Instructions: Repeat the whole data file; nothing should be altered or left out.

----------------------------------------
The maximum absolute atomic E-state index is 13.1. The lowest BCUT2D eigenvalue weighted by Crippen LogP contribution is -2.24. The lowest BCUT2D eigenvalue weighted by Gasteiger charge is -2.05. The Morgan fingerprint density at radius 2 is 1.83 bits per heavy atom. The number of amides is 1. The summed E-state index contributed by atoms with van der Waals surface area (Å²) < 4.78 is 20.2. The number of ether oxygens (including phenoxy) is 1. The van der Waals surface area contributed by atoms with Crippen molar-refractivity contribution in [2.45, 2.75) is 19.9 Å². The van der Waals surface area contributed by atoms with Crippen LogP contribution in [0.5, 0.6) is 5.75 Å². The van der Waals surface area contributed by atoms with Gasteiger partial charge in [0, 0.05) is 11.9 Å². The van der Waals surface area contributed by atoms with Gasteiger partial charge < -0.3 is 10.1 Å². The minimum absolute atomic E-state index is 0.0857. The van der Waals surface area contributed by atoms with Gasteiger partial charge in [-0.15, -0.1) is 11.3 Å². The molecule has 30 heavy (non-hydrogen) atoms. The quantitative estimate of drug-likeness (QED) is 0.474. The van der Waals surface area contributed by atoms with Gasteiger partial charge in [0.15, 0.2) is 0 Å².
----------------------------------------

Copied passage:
The maximum absolute atomic E-state index is 13.1. The lowest BCUT2D eigenvalue weighted by Crippen LogP contribution is -2.24. The lowest BCUT2D eigenvalue weighted by Gasteiger charge is -2.05. The Morgan fingerprint density at radius 2 is 1.83 bits per heavy atom. The number of amides is 1. The summed E-state index contributed by atoms with van der Waals surface area (Å²) < 4.78 is 20.2. The number of ether oxygens (including phenoxy) is 1. The van der Waals surface area contributed by atoms with Crippen molar-refractivity contribution in [2.45, 2.75) is 19.9 Å². The van der Waals surface area contributed by atoms with Crippen LogP contribution in [0.5, 0.6) is 5.75 Å². The van der Waals surface area contributed by atoms with Gasteiger partial charge in [0, 0.05) is 11.9 Å². The van der Waals surface area contributed by atoms with Gasteiger partial charge < -0.3 is 10.1 Å². The minimum absolute atomic E-state index is 0.0857. The van der Waals surface area contributed by atoms with Gasteiger partial charge in [-0.15, -0.1) is 11.3 Å². The molecule has 30 heavy (non-hydrogen) atoms. The quantitative estimate of drug-likeness (QED) is 0.474. The van der Waals surface area contributed by atoms with Gasteiger partial charge in [0.15, 0.2) is 0 Å².